There are two interesting limits. First let m_{s} be at rest: _{s} = 1. This is the case in external shocks, or in a shock between relativistic ejecta and a non-relativistic material that was ejected from the source before it exploded. Eqs. 39 reveal that a mass:
(39) |
is needed to yield _{m} _{r} / 2 and m_{r} / 2. The external mass needed to convert half of the kinetic energy is smaller than the original mass by a factor of _{r} [27, 18].
The second case corresponds to an internal collision between shells that are moving at different relativistic velocities: _{r} _{s} >> 1. Eqs. 39 yield:
(40) |
The internal energy (in the frame of an external observer) of the merged shell, E_{int} = _{m} , is the difference of the kinetic energies before and after the collision:
(41) |
(42) |
As can be expected a conversion of a significant fraction of the initial kinetic energy to internal energy requires that the difference in velocities between the shells will be significant: _{r} >> _{s} and that the two masses will be comparable m_{r} m_{s}.
Quite often the previous estimates based on the approximation that the whole shell behaves as a single object are good enough. However, the time scale between the interaction of different parts of the shell with the ISM may be relatively long (compared to the time scale to collect an external mass M / ) and in this case one has to turn to the hydrodynamics of the interaction. This calculation takes into account the shocks that form during the collision.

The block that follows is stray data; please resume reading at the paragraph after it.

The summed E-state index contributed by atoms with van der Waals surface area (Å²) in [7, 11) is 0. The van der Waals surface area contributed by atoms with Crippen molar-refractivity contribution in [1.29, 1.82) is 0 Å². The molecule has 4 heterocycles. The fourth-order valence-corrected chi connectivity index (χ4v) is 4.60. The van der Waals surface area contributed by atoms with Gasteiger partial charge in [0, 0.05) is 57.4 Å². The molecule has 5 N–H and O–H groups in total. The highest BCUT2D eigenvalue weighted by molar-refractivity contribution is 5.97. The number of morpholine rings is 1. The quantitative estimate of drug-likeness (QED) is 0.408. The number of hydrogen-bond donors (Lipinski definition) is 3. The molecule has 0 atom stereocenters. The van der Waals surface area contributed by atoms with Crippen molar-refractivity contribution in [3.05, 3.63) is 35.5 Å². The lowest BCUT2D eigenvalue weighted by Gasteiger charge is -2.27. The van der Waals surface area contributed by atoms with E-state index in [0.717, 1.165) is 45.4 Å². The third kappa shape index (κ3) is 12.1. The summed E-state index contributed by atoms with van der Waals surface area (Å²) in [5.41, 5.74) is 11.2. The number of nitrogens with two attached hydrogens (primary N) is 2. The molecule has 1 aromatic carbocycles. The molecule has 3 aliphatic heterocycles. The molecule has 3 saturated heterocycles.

Consider the situation a cold shell (whose internal energy is negligible compared to the rest mass) that overtakes another cold shell or moves into the cold ISM. Generally, Two shocks form: an outgoing shock that propagates into the ISM or into the external shell, and a reverse shock that propagates into the inner shell, with a contact discontinuity between the shocked material (see Fig. 21). Two quantities determine the shocks' structure: , the Lorentz factor of the motion of the inner shell (denoted 4) relative to the outer one - or the ISM (denoted 1) and the ratio between the particle number densities in these regions, f n_{4} / n_{1}.
Figure 21. The Lorentz factor , the density and the pressure p in the shocks. There are four regions: the ISM (region 1), the shocked ISM (region 2), the shocked shell (region 3) and the unshocked shell (region 4), which are separated by the forward shock (FS), the contact discontinuity (CD) and the reverse shock (RS). The initial parameters are the same as in 13. From [228]. |